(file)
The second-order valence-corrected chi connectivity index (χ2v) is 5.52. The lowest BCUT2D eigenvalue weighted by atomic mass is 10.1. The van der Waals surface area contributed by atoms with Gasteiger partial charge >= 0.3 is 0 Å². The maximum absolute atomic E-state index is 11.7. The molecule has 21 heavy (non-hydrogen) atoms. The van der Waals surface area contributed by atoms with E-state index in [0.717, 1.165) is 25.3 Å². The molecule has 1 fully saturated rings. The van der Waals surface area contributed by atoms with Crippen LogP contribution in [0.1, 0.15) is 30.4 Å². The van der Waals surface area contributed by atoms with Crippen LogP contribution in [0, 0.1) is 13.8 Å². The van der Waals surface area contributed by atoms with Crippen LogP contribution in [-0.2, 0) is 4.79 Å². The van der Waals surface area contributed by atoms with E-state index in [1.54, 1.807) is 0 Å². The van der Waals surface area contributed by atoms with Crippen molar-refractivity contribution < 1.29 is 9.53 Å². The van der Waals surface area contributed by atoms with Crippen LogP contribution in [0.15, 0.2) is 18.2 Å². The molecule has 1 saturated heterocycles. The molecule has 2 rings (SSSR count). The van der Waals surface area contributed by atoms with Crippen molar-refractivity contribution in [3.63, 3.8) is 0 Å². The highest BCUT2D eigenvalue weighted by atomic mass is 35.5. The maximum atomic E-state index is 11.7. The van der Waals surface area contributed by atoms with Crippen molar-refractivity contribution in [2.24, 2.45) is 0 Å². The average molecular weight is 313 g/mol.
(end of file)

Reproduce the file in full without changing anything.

The second-order valence-corrected chi connectivity index (χ2v) is 5.52. The lowest BCUT2D eigenvalue weighted by atomic mass is 10.1. The van der Waals surface area contributed by atoms with Gasteiger partial charge >= 0.3 is 0 Å². The maximum absolute atomic E-state index is 11.7. The molecule has 21 heavy (non-hydrogen) atoms. The van der Waals surface area contributed by atoms with E-state index in [0.717, 1.165) is 25.3 Å². The molecule has 1 fully saturated rings. The van der Waals surface area contributed by atoms with Crippen LogP contribution in [0.1, 0.15) is 30.4 Å². The van der Waals surface area contributed by atoms with Crippen LogP contribution in [0, 0.1) is 13.8 Å². The van der Waals surface area contributed by atoms with Crippen LogP contribution in [-0.2, 0) is 4.79 Å². The van der Waals surface area contributed by atoms with E-state index in [1.54, 1.807) is 0 Å². The van der Waals surface area contributed by atoms with Crippen molar-refractivity contribution < 1.29 is 9.53 Å². The van der Waals surface area contributed by atoms with Crippen LogP contribution in [0.15, 0.2) is 18.2 Å². The molecule has 1 saturated heterocycles. The molecule has 2 rings (SSSR count). The van der Waals surface area contributed by atoms with Crippen molar-refractivity contribution in [3.63, 3.8) is 0 Å². The highest BCUT2D eigenvalue weighted by atomic mass is 35.5. The maximum atomic E-state index is 11.7. The van der Waals surface area contributed by atoms with Crippen molar-refractivity contribution in [2.24, 2.45) is 0 Å². The average molecular weight is 313 g/mol.